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Senior hopes to combat imposter syndrome with website

Senior’s journey of researching imposter syndrome started with her personal experience.
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Kai Lincke
Senior Aïssata Koné designed a website about imposter syndrome as one outcome of her independent study.

Up to 82 percent of people in the United States face feelings of imposter syndrome. Senior Aïssata Koné researched this phenomenon for her fall semester independent study. 

Imposter syndrome is defined as a psychological pattern whereby an individual doubts their accomplishments and has a fear of being exposed as a fraud. 

Koné first realized she felt symptoms of imposter syndrome when she was in eleventh grade. 

“I was accomplishing a lot of things like getting good grades and awards and stuff, but I wasn’t happy,” she said. “I was wondering why because usually people who get good awards or good grades are happy about those sorts of things. And I realized that it was because I was denying myself [of happiness].”

Koné decided to find out why she reacted negatively toward her achievements and how she could use her own experience as a resource for others who share the same feelings. 

“[Imposter syndrome] is such an important topic to talk about,” she said. “I feel like a lot of people don’t talk about it… I feel like it’s really easy to feel unworthy or not proud of your accomplishments.” 

Koné thinks that imposter syndrome may be more prevalent in the Strath Haven community than in other places.

“I just feel like we have a really competitive environment here,” she said. “So I feel like it’s really easy to feel unworthy or not proud of your accomplishments.”

The final product of her independent study was a website that covers the history of imposter syndrome, ways to diagnose and counsel yourself, and the negative influence of social media on the phenomenon.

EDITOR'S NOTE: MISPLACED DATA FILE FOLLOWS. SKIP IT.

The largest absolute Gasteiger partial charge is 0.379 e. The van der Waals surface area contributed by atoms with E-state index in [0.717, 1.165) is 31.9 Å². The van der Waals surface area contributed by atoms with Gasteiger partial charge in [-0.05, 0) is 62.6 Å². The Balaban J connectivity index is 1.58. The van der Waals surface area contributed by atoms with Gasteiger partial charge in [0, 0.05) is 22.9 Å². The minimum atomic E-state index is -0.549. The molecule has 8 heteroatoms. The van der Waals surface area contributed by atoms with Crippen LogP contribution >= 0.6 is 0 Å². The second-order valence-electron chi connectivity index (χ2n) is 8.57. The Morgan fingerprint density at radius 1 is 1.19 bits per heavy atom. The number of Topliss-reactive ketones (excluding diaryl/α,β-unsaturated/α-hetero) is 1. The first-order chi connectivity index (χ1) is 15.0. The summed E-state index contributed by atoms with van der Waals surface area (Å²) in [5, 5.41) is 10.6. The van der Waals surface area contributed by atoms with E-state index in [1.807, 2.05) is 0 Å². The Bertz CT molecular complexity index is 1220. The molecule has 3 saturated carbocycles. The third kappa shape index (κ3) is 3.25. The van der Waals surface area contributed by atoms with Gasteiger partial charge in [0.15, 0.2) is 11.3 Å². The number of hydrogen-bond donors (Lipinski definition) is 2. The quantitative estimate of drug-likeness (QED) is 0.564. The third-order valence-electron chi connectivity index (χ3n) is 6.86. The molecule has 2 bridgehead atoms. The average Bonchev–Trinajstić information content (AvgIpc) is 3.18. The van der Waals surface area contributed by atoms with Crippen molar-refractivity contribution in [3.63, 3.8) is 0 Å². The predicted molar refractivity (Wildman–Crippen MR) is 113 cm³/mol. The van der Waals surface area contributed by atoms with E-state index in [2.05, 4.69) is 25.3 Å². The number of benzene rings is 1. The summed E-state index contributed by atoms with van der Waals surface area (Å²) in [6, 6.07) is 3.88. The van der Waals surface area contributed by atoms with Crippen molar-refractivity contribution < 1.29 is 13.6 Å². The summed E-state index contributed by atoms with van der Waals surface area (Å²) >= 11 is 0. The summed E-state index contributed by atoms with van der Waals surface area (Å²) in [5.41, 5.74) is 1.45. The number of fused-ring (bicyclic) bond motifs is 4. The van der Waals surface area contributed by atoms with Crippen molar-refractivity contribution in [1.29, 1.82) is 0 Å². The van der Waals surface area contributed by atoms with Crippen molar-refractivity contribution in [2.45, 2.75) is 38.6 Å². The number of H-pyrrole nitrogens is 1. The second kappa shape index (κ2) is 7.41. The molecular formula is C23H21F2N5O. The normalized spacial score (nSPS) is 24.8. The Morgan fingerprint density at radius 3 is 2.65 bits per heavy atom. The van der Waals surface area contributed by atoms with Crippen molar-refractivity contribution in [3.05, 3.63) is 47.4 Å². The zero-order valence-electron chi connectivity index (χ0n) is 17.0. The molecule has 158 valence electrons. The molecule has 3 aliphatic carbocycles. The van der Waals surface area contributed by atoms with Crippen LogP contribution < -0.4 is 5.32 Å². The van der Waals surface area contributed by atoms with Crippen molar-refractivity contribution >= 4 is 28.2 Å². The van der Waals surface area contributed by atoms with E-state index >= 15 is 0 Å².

Social studies teacher Mrs. Amanda Lawson advised Koné’s independent study and pushed her to create a tangible resource that others could use. 

“I thought [imposter syndrome] was definitely something that high achieving females in a high achieving school district might be going through,” Lawson said. “I thought [the independent study] was a worthwhile endeavor.” 

The task of compiling research for her final website was far from easy. Koné sifted through books about the subject, scoured the internet, and watched movies and documentaries. 

Some of the most influential resources in her research were her interaction with Michelle Obama and her interview with Dr. Jess Sinarski. 

Koné saw former First Lady Michelle Obama in Philadelphia on a tour for her book “The Light We Carry.” Inspired by the show, she compiled insights from the presentation on the website. Her transcribed interview with Sinarski, a licensed mental health professional, includes helpful insights on overcoming imposter syndrome. 

Koné hopes her website reaches other students and community members.

 “I thought it would be a really good resource if they’re trying to figure out ways to combat their imposter syndrome, or if they’re trying to help a friend,” she said. “Or for teachers or parents who have kids who might be suffering from imposter syndrome.” 

“I just really want people to use the resource because I feel like it can help a lot of people.”

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About the Contributor
Matthew Chen '23
Matthew Chen '23, Editor-in-Chief
Outside of reporting and photographing for the Panther Press, Matthew Chen enjoys learning lanugages, cutting hair, and guessing your astrological sign.
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